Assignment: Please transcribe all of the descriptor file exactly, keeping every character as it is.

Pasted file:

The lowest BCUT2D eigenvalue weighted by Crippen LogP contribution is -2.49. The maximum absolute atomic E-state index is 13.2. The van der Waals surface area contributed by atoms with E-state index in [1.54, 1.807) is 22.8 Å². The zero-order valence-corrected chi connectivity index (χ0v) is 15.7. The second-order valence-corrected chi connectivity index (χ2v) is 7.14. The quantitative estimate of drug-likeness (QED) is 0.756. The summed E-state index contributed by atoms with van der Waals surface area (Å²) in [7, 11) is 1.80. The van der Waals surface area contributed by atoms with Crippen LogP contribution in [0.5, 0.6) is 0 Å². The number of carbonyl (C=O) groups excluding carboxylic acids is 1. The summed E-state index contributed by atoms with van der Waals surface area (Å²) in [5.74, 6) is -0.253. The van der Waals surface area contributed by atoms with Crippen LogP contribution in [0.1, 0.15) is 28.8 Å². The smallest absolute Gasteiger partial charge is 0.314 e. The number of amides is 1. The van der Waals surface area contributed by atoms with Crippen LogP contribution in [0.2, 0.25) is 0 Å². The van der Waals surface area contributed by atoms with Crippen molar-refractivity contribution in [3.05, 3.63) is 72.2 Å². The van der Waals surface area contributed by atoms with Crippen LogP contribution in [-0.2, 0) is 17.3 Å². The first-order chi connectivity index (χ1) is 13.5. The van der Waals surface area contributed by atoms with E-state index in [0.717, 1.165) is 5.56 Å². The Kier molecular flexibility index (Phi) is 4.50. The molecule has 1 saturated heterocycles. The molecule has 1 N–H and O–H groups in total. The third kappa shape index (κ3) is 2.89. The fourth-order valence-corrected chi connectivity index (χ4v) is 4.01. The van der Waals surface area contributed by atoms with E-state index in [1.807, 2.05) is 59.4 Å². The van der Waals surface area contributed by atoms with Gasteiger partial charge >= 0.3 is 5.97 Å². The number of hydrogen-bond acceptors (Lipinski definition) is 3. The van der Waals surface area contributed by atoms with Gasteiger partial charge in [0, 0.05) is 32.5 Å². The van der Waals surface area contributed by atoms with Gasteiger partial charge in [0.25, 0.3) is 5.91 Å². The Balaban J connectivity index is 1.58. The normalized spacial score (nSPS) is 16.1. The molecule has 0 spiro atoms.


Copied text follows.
The lowest BCUT2D eigenvalue weighted by Crippen LogP contribution is -2.49. The maximum absolute atomic E-state index is 13.2. The van der Waals surface area contributed by atoms with E-state index in [1.54, 1.807) is 22.8 Å². The zero-order valence-corrected chi connectivity index (χ0v) is 15.7. The second-order valence-corrected chi connectivity index (χ2v) is 7.14. The quantitative estimate of drug-likeness (QED) is 0.756. The summed E-state index contributed by atoms with van der Waals surface area (Å²) in [7, 11) is 1.80. The van der Waals surface area contributed by atoms with Crippen LogP contribution in [0.5, 0.6) is 0 Å². The number of carbonyl (C=O) groups excluding carboxylic acids is 1. The summed E-state index contributed by atoms with van der Waals surface area (Å²) in [5.74, 6) is -0.253. The van der Waals surface area contributed by atoms with Crippen LogP contribution in [0.1, 0.15) is 28.8 Å². The smallest absolute Gasteiger partial charge is 0.314 e. The number of amides is 1. The van der Waals surface area contributed by atoms with Crippen LogP contribution in [0.2, 0.25) is 0 Å². The van der Waals surface area contributed by atoms with Crippen molar-refractivity contribution in [3.05, 3.63) is 72.2 Å². The van der Waals surface area contributed by atoms with Crippen LogP contribution in [-0.2, 0) is 17.3 Å². The first-order chi connectivity index (χ1) is 13.5. The van der Waals surface area contributed by atoms with E-state index in [0.717, 1.165) is 5.56 Å². The Kier molecular flexibility index (Phi) is 4.50. The molecule has 1 saturated heterocycles. The molecule has 1 N–H and O–H groups in total. The third kappa shape index (κ3) is 2.89. The fourth-order valence-corrected chi connectivity index (χ4v) is 4.01. The van der Waals surface area contributed by atoms with E-state index in [1.807, 2.05) is 59.4 Å². The van der Waals surface area contributed by atoms with Gasteiger partial charge >= 0.3 is 5.97 Å². The number of hydrogen-bond acceptors (Lipinski definition) is 3. The van der Waals surface area contributed by atoms with Gasteiger partial charge in [0, 0.05) is 32.5 Å². The van der Waals surface area contributed by atoms with Gasteiger partial charge in [0.25, 0.3) is 5.91 Å². The Balaban J connectivity index is 1.58. The normalized spacial score (nSPS) is 16.1. The molecule has 0 spiro atoms.